On Courage

I was sorting through the files and folders of my laptop when I came across this question I asked the kids a few semesters ago. I remember saying and asking this out of the blue while we were discussing courage, then I typed down the lecture/question after class so I wouldn’t forget.

“When we were kids, we’d be the bravest people on the planet. We’d jump from the highest step in the staircase, climb the highest bars, swing from one branch to another; we were never afraid to get our hands dirty and discover. We were never afraid to tell what we feel. We were never afraid to believe– in Peter Pan, in Neverneverland, in Narnia, in magic. When we were kids, it was always so very easy to say the truth, and so very easy to say ‘I love you’, and ‘I hate you’. Then we grew up, and suddenly we start being scared. We develop all these phobias that were never really there when we were children: heights, darkness, water, elevators, enclosed spaces, bugs, and cockroaches… truth and love and commitment and honesty. We start to doubt, and question, and second-guess. We lose hope and faith. Why is it that when we grow older, instead of being braver, we become more afraid?”

*nganga lang mga bata*

And then last month, I came across a(n) (e)book and saw this. I never got to share this with my kids:

“He’d never laid claim to being a brave man and he’d only got more cowardly with age. Strange thing, that — the fewer years you have to lose the more you fear the losing of ’em. Maybe a man just gets a stock of courage when he’s born, and wears it down with each scrape he gets into.”

The Heroes, Joe Abercrombie

I stopped reading after I saw that passage.

But only because I wanted to finish the Dramione I was reading on the side.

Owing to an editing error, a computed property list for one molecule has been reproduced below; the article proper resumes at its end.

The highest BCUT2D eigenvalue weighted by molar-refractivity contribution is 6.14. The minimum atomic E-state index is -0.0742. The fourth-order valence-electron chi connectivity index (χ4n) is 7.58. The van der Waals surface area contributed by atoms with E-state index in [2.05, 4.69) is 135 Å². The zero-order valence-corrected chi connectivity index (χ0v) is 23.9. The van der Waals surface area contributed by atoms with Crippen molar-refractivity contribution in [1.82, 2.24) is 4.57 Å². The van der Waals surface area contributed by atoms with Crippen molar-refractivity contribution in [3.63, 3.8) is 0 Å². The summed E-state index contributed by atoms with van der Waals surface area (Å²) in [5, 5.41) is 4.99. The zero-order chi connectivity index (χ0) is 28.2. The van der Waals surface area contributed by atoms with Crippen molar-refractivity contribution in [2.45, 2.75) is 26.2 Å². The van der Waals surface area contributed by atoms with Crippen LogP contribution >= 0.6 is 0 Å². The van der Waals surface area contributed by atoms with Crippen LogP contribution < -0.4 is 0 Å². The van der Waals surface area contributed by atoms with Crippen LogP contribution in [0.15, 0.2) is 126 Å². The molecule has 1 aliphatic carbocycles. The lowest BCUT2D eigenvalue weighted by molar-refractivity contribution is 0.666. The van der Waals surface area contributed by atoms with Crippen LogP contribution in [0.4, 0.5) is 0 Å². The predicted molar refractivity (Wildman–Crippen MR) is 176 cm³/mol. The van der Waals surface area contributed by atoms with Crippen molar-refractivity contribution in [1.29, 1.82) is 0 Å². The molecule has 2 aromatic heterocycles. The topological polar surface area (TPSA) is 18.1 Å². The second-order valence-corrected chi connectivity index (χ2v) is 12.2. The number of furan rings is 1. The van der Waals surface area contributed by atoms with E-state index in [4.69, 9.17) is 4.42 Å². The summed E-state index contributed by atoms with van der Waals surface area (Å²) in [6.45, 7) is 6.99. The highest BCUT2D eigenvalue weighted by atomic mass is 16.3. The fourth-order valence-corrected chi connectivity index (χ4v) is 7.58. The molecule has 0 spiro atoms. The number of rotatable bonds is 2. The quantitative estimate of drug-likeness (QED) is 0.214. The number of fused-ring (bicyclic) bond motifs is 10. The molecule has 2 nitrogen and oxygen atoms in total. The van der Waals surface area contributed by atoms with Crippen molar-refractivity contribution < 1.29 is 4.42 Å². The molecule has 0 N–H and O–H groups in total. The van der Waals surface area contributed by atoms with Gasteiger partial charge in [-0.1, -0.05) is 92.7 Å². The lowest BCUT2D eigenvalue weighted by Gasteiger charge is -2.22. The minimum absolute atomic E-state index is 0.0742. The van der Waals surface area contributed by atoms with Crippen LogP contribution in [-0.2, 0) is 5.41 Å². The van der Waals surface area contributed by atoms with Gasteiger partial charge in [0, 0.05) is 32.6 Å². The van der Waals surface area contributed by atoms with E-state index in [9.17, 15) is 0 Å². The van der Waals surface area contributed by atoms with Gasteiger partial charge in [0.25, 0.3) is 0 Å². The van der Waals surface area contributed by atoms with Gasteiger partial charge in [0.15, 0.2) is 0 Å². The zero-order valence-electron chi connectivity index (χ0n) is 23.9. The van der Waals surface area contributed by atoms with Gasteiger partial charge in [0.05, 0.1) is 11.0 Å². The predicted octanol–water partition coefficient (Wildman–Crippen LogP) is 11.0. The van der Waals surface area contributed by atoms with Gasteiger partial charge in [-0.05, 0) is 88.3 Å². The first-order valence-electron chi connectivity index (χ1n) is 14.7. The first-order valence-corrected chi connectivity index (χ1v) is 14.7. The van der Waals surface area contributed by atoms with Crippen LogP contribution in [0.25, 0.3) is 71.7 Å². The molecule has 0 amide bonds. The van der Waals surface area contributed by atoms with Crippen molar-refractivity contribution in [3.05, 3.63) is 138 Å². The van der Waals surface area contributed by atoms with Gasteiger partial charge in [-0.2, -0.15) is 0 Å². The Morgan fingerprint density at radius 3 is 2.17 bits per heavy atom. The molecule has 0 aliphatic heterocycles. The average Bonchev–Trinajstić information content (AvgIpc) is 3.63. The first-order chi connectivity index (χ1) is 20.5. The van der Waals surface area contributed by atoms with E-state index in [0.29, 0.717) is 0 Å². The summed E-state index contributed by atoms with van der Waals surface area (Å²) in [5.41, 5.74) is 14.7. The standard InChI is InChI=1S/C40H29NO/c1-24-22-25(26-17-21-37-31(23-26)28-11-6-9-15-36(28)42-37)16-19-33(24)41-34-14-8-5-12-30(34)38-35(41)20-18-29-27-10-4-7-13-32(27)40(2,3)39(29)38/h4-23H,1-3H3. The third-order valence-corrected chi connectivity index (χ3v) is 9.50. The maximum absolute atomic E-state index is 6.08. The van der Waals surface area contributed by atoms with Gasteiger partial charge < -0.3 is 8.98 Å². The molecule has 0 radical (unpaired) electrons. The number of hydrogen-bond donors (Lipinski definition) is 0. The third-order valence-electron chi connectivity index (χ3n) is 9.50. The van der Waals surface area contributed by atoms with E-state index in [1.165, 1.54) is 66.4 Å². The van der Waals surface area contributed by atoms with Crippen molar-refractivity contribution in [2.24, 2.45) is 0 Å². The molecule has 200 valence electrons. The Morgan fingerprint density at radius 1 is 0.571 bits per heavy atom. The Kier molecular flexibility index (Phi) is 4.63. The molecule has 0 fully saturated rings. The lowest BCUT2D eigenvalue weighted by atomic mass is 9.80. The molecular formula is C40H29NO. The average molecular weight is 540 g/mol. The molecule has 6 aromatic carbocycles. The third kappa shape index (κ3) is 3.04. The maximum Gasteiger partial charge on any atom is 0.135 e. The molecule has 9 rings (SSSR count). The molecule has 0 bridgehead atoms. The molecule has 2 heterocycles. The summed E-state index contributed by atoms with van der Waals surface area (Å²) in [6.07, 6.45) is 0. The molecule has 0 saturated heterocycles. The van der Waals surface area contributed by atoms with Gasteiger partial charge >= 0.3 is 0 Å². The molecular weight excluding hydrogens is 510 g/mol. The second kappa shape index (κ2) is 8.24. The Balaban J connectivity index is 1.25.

The Open Room

My mind is a spacious room with three concrete walls,
a curtainless window, and a glass door that never closes:

All over the floor, random trinkets lay about-
Half of a heart
Whiteboard markers
Fancy letters
Yellow book pages
Dried up flowers
Concert tickets
Torn up pictures
Bended forks
And even a
dismissal notice parading as
a ‘Thank You’ letter.

I never put them away,
so oftentimes when I’m not
watching my step,
I would trip over an item.
Pausing from my walk, I would
pick it up
sit down
and remember
for a while.
Sometimes I’d smile.
Other times I’d frown.

For the ‘smiles’
I would put it back where
I got them from
(just laying about on the floor,
ready to prick my foot the next
time I don’t watch my step).
For the ‘frowns’
I would walk to one corner
of the room where boxes
are piled on top of another,
if not side by side.

In those boxes,
I keep the things I do not
want laying about:
Things I do not
want to see,
things I do not
want to remember,
things I do not
want to throw away.

I sort them out sometimes,
the ‘smiles’ and the ‘frowns’.
I would sit down on the floor
and look at them
one after another,
(remembering, always
before deciding whether
they belong to
the floor
or in one of the

Sometimes, though,
a stray, unwelcome trinket comes
flying in from out the window
or the open glass door
then I would have to
immediately stuff it inside a box
so I won’t trip
and remember
or forget.

It might sound cold,
and cruel,
and calculating,
but this is how I function.
This mere act of sorting
and deciding
I call ‘compartmentalizing’.
It is how I can operate
and walk
and laugh
and stand strong
amidst the presence of
random trinkets
and the onslaught of
memories they hold.

My mind is a spacious room with three concrete walls,
a curtainless window, and a glass door that never closes.